I wrote about a lawsuit being filed on behalf of four female military personnel by the American Civil Liberties Union and the Service Women’s Action Network (SWAN) nearly a month ago.
I also noted that the Marine Corps has opened infantry training to women officers, and yet few women are volunteering for the training. The excuse is that since this is a pilot program, if they make it through they won’t be attached to an infantry unit, so why bother?
I’ll tell you why bother…it’s all about credibility.
There was recently an NBCnews.com story about two young Army officers who passed Sapper Leader Training for combat engineers.
Both passed the course and earned the coveted title “SAPPER.” While it will likely open doors for future promotions and positions of leadership, they have no illusions they’ll ever see ground combat themselves, but believe they’re helping pave the way for other female soldiers in the future. “It sets me apart from my peers,” [one] said, “and over time more women will be able to prove themselves.” [The other] is convinced with proper training and personal commitment, women will inevitably see duty in ground combat. “Down the road, we’ll see many more women doing this. We’re gettin’ there.”
Well, let’s get to it.
If, on the one hand, a few women are suing the Department of Defense for the right to enter ground-combat units, then on the other there should be women willing to step up to the plate and volunteer for the training being offered. Be part of the solution!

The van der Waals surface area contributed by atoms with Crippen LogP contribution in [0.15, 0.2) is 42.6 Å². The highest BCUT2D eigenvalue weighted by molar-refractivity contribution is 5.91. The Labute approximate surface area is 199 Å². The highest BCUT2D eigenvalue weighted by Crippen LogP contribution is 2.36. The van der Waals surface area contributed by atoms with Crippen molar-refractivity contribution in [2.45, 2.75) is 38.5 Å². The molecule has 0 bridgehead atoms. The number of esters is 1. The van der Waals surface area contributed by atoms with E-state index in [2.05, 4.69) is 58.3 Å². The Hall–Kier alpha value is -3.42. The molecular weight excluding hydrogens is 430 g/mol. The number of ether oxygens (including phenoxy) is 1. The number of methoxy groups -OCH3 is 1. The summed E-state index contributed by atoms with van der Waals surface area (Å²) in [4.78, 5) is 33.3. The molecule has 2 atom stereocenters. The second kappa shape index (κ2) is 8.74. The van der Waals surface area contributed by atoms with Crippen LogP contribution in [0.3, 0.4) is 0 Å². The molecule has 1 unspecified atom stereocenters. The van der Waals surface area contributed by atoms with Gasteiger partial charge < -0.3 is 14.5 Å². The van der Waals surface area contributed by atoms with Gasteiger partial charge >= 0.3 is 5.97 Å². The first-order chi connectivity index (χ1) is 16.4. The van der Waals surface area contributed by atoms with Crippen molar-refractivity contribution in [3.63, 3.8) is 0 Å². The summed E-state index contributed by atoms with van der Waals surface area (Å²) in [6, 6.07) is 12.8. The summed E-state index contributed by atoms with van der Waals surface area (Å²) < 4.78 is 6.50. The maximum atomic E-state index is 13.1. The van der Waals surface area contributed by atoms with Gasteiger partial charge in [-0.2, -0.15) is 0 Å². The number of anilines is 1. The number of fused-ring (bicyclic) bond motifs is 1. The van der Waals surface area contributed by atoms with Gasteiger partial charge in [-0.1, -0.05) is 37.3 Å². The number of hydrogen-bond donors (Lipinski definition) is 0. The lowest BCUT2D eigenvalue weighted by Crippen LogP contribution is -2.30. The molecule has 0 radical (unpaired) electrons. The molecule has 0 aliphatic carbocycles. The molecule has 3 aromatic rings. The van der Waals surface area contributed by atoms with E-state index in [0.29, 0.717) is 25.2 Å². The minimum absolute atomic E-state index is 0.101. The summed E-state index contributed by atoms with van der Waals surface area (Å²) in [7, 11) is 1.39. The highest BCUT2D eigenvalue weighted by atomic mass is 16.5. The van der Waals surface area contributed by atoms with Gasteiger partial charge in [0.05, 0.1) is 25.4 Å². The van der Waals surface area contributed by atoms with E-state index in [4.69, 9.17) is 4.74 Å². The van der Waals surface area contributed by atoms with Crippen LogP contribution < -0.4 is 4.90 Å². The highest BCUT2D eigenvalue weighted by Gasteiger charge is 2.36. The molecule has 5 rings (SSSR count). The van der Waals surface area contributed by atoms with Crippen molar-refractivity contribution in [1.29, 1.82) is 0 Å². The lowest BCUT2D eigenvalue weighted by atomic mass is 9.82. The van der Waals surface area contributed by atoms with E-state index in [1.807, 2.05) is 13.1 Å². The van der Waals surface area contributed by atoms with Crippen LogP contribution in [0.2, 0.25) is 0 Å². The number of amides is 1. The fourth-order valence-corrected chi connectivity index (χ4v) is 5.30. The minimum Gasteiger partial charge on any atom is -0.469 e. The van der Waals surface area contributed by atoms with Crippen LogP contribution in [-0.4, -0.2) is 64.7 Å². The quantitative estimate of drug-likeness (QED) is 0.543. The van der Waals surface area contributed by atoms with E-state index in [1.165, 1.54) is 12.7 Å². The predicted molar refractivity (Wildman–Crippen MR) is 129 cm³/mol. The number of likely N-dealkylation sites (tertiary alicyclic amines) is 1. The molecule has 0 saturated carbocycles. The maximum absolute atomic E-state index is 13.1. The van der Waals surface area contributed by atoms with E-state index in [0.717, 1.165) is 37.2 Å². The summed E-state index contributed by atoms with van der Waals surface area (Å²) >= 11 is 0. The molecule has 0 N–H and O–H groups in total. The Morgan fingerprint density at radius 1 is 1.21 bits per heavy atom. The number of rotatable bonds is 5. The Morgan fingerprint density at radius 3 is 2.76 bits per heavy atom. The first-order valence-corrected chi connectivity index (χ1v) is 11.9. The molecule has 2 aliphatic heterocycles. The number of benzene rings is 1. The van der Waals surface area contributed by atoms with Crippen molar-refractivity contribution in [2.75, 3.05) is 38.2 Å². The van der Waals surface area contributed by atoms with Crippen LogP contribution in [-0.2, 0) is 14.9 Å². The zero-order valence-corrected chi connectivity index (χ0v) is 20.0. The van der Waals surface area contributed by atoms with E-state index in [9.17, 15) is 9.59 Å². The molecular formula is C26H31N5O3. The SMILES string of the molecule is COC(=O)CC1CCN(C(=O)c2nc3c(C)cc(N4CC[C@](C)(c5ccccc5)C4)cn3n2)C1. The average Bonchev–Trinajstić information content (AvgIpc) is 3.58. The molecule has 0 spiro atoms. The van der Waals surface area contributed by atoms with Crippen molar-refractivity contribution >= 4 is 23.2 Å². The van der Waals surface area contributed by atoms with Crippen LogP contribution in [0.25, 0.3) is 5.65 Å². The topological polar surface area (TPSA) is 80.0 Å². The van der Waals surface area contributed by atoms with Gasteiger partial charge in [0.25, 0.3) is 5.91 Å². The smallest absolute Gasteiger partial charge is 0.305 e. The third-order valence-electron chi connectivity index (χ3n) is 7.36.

Many military women advocates, both who have been in the military like me, and those who have not, are arguing for a gender-neutral assignment policy. We are saying that the assignments should be based on qualifications, not gender; that those who can qualify for the job should be able to be assigned to the job.
But if there are no volunteers, what is the point?
We know that not all women will qualify to be in the infantry. The requirements are tough. But I believe there are some women who can qualify, but they need to put themselves out there and try. Many men attrite, so it is no dishonor to try and not make it.
I was a Navy diver. The school was really tough, and even now, after more than 30 years of women being Navy divers, there are still less than 300 overall who have made it, and this is in every type of diving the Navy uses, except for SEAL teams. My ex-husband was a Navy SEAL, and he told me that it was not the rough and tough football players who usually succeeded.
The men who succeeded were the ones who just would not quit. They had the mental capacity to see all the hardships and team-building through to the end. Women need to do the same thing if they expect to enter, and complete, infantry training.
For the Army and the Marine Corps, you not only have to talk the talk, you have to walk the walk. Yes, I understand that the women filing the lawsuit have all been in either Afghanistan or Iraq, and several received decorations for their service, but they cannot stand alone. They need to convince the many women and men who are watching this unfold with keen interest that there are women who want this opportunity as much as the advocates want to give it to them.
But until there are women who have passed the training, and shown they meet all of the qualifications, whether women can wage ground combat job or not is mere speculation. Whatever happens with the lawsuit will happen.
But until there are qualified women ready to enter combat units if the lawsuit is upheld, then it will all be for naught.